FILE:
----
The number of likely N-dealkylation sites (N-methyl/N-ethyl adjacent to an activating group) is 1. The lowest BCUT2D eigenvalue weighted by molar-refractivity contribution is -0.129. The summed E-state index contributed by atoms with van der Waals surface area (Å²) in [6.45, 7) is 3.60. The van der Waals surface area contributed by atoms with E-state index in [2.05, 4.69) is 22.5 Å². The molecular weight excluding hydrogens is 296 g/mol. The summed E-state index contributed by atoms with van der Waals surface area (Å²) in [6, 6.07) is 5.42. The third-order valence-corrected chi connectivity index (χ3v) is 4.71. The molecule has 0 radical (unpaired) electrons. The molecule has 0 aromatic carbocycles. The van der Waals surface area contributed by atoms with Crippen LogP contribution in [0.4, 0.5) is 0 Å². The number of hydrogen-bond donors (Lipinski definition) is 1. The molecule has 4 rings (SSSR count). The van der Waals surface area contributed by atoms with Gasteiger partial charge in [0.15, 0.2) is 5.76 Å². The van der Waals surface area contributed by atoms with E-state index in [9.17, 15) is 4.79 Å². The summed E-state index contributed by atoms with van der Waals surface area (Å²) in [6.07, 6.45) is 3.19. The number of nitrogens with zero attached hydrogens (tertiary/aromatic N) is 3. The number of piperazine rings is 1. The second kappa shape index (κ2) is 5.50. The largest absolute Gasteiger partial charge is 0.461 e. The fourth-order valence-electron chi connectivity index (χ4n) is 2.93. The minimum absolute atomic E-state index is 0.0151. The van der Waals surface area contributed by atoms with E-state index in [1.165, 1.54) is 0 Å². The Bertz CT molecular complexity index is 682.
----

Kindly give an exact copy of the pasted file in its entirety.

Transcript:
The number of likely N-dealkylation sites (N-methyl/N-ethyl adjacent to an activating group) is 1. The lowest BCUT2D eigenvalue weighted by molar-refractivity contribution is -0.129. The summed E-state index contributed by atoms with van der Waals surface area (Å²) in [6.45, 7) is 3.60. The van der Waals surface area contributed by atoms with E-state index in [2.05, 4.69) is 22.5 Å². The molecular weight excluding hydrogens is 296 g/mol. The summed E-state index contributed by atoms with van der Waals surface area (Å²) in [6, 6.07) is 5.42. The third-order valence-corrected chi connectivity index (χ3v) is 4.71. The molecule has 0 radical (unpaired) electrons. The molecule has 0 aromatic carbocycles. The van der Waals surface area contributed by atoms with Crippen LogP contribution in [0.4, 0.5) is 0 Å². The number of hydrogen-bond donors (Lipinski definition) is 1. The molecule has 4 rings (SSSR count). The van der Waals surface area contributed by atoms with Gasteiger partial charge in [0.15, 0.2) is 5.76 Å². The van der Waals surface area contributed by atoms with E-state index in [9.17, 15) is 4.79 Å². The summed E-state index contributed by atoms with van der Waals surface area (Å²) in [6.07, 6.45) is 3.19. The number of nitrogens with zero attached hydrogens (tertiary/aromatic N) is 3. The number of piperazine rings is 1. The second kappa shape index (κ2) is 5.50. The largest absolute Gasteiger partial charge is 0.461 e. The fourth-order valence-electron chi connectivity index (χ4n) is 2.93. The minimum absolute atomic E-state index is 0.0151. The van der Waals surface area contributed by atoms with E-state index in [1.165, 1.54) is 0 Å². The Bertz CT molecular complexity index is 682.